John 8:39-47 CEB
They replied, “Our father is Abraham.”
Jesus responded, “If you were Abraham’s children, you would do Abraham’s works. Instead, you want to kill me, though I am the one who has spoken the truth I heard from God. Abraham didn’t do this. You are doing your father’s works.”
They said, “Our ancestry isn’t in question! The only Father we have is God!”
Jesus replied, “If God were your Father, you would love me, for I came from God. Here I am. I haven’t come on my own. God sent me. Why don’t you understand what I’m saying? It’s because you can’t really hear my words. Your father is the devil. You are his children, and you want to do what your father wants. He was a murderer from the beginning. He has never stood for the truth, because there’s no truth in him. Whenever that liar speaks, he speaks according to his own nature, because he’s a liar and the father of liars. Because I speak the truth, you don’t believe me. Who among you can show I’m guilty of sin? Since I speak the truth, why don’t you believe me? God’s children listen to God’s words. You don’t listen to me because you aren’t God’s children.”
“Twice, once in North Carolina [...] and once in Tennessee,” Jewish New Testament scholar and author Amy-Jill Levine has been asked by “older women in Methodist churches when [she] had [her] horns removed.” The words of Jesus for this morning are difficult because of the ways they have supported and excused harm. There are Christians who believe Jewish people have horns, in part, because if their ancestor is the devil, well then, they must have horns like their forefather. However, these words go beyond breeding simple ignorance, as this passage along with other passages from John have given rise to virulent and violent anti-Jewishness and anti-Semitism across the globe. We often, without much thought, perpetuate words that hurt, dehumanize, and kill. What do we do with the Gospel of John then?
On the one hand, it is a gospel of profound beauty and depth, depicting the awe-inspiring depth and presence of the Spirit. On the other hand, it creates this image of “the Jews” as Christ-killers and enemies and children of the devil, dedicated to death and evil. How do we as Christians deal with these kinds of texts? Is it possible to exorcize them of the potential for harm they possess? I do not think this is a question that can be easily answered. I think a lot comes down to our willingness to understand the various contexts our scriptures were written for, and that means we have to be willing to acknowledge that these words on the page sprang out of human hands with human faults, fears, prejudices, and failings. Somehow, our God does still speak through these texts, but I think it can sometimes be as much speaking with the text as pushing against it as well.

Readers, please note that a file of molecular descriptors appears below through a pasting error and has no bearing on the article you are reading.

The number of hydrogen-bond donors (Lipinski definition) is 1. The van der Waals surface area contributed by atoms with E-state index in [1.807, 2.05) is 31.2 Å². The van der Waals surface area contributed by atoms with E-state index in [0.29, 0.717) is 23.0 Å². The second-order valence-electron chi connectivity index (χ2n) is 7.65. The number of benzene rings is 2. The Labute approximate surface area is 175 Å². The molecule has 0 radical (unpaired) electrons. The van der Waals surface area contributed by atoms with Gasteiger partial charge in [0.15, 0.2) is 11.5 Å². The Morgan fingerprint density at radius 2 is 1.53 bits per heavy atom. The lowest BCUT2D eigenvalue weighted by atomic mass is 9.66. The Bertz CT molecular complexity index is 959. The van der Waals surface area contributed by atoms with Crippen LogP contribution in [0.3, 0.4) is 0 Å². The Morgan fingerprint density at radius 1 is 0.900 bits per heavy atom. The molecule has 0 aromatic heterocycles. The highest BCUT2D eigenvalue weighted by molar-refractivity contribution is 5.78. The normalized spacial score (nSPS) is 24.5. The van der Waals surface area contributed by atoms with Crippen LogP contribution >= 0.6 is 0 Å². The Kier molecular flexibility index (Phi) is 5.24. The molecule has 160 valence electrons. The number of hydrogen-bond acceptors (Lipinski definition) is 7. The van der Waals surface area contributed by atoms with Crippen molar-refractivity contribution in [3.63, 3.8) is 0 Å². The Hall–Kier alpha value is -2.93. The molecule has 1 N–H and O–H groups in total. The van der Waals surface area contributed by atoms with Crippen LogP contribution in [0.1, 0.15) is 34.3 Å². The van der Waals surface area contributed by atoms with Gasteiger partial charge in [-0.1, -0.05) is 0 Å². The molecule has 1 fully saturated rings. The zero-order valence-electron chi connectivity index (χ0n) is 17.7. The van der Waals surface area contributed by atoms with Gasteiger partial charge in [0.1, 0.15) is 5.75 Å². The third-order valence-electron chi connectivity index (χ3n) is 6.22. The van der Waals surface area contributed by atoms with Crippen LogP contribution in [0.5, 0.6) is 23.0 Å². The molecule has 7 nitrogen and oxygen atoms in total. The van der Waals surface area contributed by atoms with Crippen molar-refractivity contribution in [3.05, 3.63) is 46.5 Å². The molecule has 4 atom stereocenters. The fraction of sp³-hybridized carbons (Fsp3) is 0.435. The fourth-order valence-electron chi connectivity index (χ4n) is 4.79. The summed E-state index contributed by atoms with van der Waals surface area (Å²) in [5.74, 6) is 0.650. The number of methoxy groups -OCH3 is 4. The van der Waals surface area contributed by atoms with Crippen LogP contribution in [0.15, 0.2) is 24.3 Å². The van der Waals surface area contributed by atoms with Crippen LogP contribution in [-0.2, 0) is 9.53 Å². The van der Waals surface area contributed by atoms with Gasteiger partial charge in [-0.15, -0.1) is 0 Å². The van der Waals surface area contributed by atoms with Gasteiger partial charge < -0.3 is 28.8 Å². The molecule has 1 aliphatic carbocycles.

Let me just say, the Gospel of John is weird. It is not at all like Matthew, Mark, or Luke. It shares a few stories, true, but on the other hand, the picture of Jesus we see in John is unlike any of the other three. For instance, while the Gospel assumes “Jesus and his disciples to be Jews, [...] they are never directly referred to as Jews,” except once. Instead, the “Jews” are depicted consistently as the enemy, the ones opposed to Christ and the disciples, leading to some odd moments in this gospel. In John 9, Jesus meets a blind Jewish man in the region of Judea, and he heals him. Nothing out of the ordinary yet, but then the Jewish crowds in the area do not believe it and so interrogate the man’s parents about whether he was blind from birth. The parents are afraid of the crowds, and we told in particular that “they were afraid of the Jews” (John 9:22 NRSV). Again, after Jesus has been crucified and resurrected but before the disciples know the latter, we are told that “the doors were locked where the disciples were, for fear of the Jews” (John 20:19 NRSV). Now, we are not Jewish, so maybe we do not see what is so odd about these passages, but John’s description of these events is confusing.